Warm-ups help us to avoid damaging voice or body – the damage happens because we may be accustomed to wrong vocal use or because muscles are tight and not limber. I personally do not warm up often before a performance. I trained for so many years in vocal and physical work including singing, theater, dance and expressive movement and I am using these tools on a regular basis so they are kind of at the ready. But if I start encountering performance problems – which I did recently – I go back into training to find exercises to remind myself of the supported way to use the voice. Just being back in a training routine immediately made a difference as to what I could access during the storytelling.
The most important thing of course is to be able to be relaxed and present for the group that is gathered. Warm-ups can be many different kinds of exercises but the test is: Do they help me get in tune with my body, voice and inner self? Finding your own regular routine of warm-ups whether before a performance or as part of ongoing training is invaluable. It will bring you to a sense of presence, vocal range and a limber body so that the story can express itself fully.
Thanks all for bringing up this thread!!
Celebrate the magic of the Solstice with two special June events
Midsummer Magic storyteller Diane Edgecomb with harper Margot Chamberlain; Thursday June 14th from 2:00-3:00 pm at the Rabb Hall Boston Public Library 700 Boylston Street, Copley Square Celebrate with ancient legends of transformation, tree-spirits, and fireflies.
In the Groves: A Summer Solstice Journey storyteller Diane Edgecomb with harper Margot Chamberlain Friday June 22nd and Saturday June 23rd at Arnold Arboretum 125 the Arborway, Boston, MA This Summer Solstice journey takes the audience for a twilight journey along tree-lined paths with story and music accompanying the way.
“Courage is the measure of our heartfelt participation with life, with another, with a community, a work; a future,” poet and philosopher David WhyteAugust 17, 2018 at 2:13 pm #8883
From: Jill Lamede
Date: Tue, 26 Jun 2018 11:25:31 +0100
Verty few venues can offer the privacy needed for a full vocal warm-up!
My ‘routine’ is pretty instinctive. In the car I may just check that my voice
is forward – hum a bit until lips and nose are buzzing, I try to arrive early enough to begin to feel comfortable in the space and sense how much I will need to project in order to be heard by the back row. Then setting up my storybasket etc gives my body a physical sense of the space and an awareness of the size of movement and gestures required.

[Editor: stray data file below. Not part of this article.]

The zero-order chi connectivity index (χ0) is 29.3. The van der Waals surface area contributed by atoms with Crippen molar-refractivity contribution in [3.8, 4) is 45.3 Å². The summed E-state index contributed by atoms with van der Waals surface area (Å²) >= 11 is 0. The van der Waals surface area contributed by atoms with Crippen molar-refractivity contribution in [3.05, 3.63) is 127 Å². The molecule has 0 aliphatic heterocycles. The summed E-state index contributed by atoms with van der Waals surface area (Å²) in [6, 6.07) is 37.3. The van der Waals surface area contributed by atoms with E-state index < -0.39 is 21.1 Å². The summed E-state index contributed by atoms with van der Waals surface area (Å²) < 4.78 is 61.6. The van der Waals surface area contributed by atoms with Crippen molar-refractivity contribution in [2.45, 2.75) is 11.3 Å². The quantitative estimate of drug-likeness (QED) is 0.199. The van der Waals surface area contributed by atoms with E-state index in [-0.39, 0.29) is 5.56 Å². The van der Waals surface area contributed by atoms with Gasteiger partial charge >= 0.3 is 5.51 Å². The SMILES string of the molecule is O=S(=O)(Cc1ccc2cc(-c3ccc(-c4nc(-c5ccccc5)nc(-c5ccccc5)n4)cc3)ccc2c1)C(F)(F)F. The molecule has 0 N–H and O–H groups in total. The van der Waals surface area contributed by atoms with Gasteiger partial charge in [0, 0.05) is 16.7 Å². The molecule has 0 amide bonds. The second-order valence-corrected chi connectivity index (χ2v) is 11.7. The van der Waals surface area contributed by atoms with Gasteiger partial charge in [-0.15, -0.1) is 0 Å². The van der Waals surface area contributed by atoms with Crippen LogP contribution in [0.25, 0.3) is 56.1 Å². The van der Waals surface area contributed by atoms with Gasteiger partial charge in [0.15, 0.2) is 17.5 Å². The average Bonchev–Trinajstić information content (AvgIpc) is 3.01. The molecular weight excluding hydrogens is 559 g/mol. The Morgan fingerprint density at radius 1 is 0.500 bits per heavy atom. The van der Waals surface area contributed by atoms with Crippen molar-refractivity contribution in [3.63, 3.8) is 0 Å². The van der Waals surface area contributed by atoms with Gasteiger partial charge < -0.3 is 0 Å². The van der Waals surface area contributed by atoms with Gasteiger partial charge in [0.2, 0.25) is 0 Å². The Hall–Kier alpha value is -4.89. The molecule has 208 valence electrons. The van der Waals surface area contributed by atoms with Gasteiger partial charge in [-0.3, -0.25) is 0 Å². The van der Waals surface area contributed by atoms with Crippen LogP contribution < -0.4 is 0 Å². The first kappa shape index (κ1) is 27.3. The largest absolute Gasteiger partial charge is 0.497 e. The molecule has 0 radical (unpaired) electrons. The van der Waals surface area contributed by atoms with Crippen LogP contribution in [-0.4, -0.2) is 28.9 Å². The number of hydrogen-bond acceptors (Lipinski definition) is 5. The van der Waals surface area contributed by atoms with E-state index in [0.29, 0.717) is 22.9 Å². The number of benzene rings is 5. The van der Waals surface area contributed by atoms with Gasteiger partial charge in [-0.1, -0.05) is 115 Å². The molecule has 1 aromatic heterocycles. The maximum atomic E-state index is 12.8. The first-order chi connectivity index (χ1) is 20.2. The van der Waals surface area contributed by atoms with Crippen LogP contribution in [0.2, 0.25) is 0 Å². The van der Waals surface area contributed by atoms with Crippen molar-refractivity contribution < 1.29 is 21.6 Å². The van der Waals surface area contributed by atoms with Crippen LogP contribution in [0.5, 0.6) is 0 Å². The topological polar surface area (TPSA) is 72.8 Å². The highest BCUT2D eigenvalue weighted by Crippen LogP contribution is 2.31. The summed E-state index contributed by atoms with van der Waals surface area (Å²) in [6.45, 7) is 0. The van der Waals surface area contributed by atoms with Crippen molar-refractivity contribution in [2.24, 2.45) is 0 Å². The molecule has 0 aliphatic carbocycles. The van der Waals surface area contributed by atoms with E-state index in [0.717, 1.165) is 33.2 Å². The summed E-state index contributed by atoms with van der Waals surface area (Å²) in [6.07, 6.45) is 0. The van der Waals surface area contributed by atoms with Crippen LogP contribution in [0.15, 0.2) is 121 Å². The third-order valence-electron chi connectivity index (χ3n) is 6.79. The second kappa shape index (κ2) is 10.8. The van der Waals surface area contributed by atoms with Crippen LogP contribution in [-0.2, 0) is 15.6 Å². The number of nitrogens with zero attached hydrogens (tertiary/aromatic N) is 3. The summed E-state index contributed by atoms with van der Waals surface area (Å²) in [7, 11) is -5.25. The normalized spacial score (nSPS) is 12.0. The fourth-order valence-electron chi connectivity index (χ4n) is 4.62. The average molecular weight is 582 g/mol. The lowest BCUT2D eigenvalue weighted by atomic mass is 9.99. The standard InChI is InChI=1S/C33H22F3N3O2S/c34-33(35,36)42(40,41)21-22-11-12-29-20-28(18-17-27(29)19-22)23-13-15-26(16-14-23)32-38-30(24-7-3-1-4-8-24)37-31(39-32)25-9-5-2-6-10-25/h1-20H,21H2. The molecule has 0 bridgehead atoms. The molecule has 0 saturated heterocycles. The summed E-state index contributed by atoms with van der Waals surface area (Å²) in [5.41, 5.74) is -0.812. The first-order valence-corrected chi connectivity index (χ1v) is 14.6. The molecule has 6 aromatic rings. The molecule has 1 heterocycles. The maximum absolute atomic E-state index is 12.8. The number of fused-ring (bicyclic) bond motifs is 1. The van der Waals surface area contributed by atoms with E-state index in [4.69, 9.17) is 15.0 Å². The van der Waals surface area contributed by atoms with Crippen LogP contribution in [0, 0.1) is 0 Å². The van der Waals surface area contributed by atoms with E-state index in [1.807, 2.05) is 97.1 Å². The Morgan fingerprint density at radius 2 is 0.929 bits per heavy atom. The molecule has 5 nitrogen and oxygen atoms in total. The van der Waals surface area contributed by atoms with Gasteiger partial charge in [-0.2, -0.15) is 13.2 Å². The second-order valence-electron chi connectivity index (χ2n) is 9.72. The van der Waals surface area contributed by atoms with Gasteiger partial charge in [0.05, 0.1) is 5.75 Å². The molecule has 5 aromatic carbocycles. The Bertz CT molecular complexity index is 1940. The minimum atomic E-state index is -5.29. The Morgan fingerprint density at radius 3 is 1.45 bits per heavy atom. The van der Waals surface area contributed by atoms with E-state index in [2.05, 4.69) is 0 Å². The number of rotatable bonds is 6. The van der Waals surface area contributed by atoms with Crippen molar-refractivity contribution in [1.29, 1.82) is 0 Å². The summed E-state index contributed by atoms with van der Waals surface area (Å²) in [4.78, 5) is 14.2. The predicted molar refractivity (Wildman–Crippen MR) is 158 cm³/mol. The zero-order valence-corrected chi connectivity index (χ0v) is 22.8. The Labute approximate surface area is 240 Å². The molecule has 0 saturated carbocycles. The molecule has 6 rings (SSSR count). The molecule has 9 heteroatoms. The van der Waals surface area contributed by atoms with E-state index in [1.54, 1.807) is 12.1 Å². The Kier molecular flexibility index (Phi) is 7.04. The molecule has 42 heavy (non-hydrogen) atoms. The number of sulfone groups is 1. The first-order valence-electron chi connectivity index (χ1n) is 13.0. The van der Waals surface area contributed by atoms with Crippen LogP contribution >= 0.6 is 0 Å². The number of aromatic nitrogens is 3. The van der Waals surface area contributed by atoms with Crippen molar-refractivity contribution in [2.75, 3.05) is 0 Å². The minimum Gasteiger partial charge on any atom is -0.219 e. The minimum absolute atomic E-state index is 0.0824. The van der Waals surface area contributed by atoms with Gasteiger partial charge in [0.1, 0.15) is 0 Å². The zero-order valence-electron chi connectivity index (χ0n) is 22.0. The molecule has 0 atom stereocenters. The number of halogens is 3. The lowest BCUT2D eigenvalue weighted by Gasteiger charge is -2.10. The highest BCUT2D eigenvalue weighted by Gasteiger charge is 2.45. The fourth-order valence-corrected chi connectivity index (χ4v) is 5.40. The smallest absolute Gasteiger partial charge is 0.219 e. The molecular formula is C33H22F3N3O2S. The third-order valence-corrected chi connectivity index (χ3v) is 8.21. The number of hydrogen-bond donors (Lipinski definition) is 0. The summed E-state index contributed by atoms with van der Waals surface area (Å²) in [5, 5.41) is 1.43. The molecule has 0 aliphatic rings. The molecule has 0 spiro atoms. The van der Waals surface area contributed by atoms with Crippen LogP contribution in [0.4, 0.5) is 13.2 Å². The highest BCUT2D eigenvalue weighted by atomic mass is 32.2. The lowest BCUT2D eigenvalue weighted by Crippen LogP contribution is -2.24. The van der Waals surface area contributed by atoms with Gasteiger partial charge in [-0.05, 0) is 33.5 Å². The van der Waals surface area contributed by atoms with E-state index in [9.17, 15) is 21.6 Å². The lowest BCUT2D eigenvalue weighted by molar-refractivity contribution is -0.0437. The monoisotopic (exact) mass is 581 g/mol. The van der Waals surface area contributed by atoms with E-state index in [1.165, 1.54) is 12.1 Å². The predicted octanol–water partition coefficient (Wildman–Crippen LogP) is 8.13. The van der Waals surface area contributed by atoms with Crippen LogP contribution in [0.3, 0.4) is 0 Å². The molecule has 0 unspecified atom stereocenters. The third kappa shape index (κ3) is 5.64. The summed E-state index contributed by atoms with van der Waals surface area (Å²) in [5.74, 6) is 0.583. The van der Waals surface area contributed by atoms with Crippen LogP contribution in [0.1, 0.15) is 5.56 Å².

All this purely instinctive – I don’t need to think about it – but I do need my personal space at that time. I can’t handle conversations just before a performance.
The Tintagel Storyteller
Sent from my iPadAugust 17, 2018 at 2:14 pm #8884
From: Matlack, David Charles
Date: Tue, 26 Jun 2018 12:21:09 +0000
David Holt taught me a good routine years ago and I still use it. I repeat “unga unga unga chicka chicka munga” numerous times. The “unga” sound really resonates in the head and sinuses so you can feel how those are going to sound, and it actually seems to warm them up to resonate correctly so I repeat that as much as I need to. In between repetitions I vigorously massage my cheeks in an up and down motion…shaking them loose.
Then I go through the musical scales even though I can’t hit a note to save my soul…perhaps that’s why I’m a storyteller and not a musician. I run through the scales first with a “mew” for each note, then repeat with an “aw” for each note. “Mew” is more pointed and then “aw” really opens things up. Then I blend the notes into a siren-like sound, up and down, up and down. I repeat that until I don’t get cracking on the high notes or a faltering or missing of the of the low notes. More cheek shaking and massaging my larynx.
I do as much of the above as I can before the sound check so I’m checking a warmed-up voice. On the sound check, I always use the same set of non-sense phrases and canonical first lines such as “A long time ago” and a few others. These are old friends and I know how they should sound. If that day’s set has some lines with a lot of P’s and S’s, I quickly run through those lines to remind myself where to be sure not to pop or hiss during the performance, but otherwise I don’t do a sound check with anything from the set I am about to do. Well maybe if there’s an unusual sound effect like a whistle or a shout away from the mic, I practice that and confirm that someone in the back can hear it. During the sound check I also do some body work to imagine myself being fully present and grounded on the stage. The latter I do by lightly bouncing in my knees with my soles flat on the boards and visualizing growing roots. I also run through the geography of the story and make sure I know where everything is in my space. I often check how the stage is oriented to the four cardinal directions and stay true to that during the story.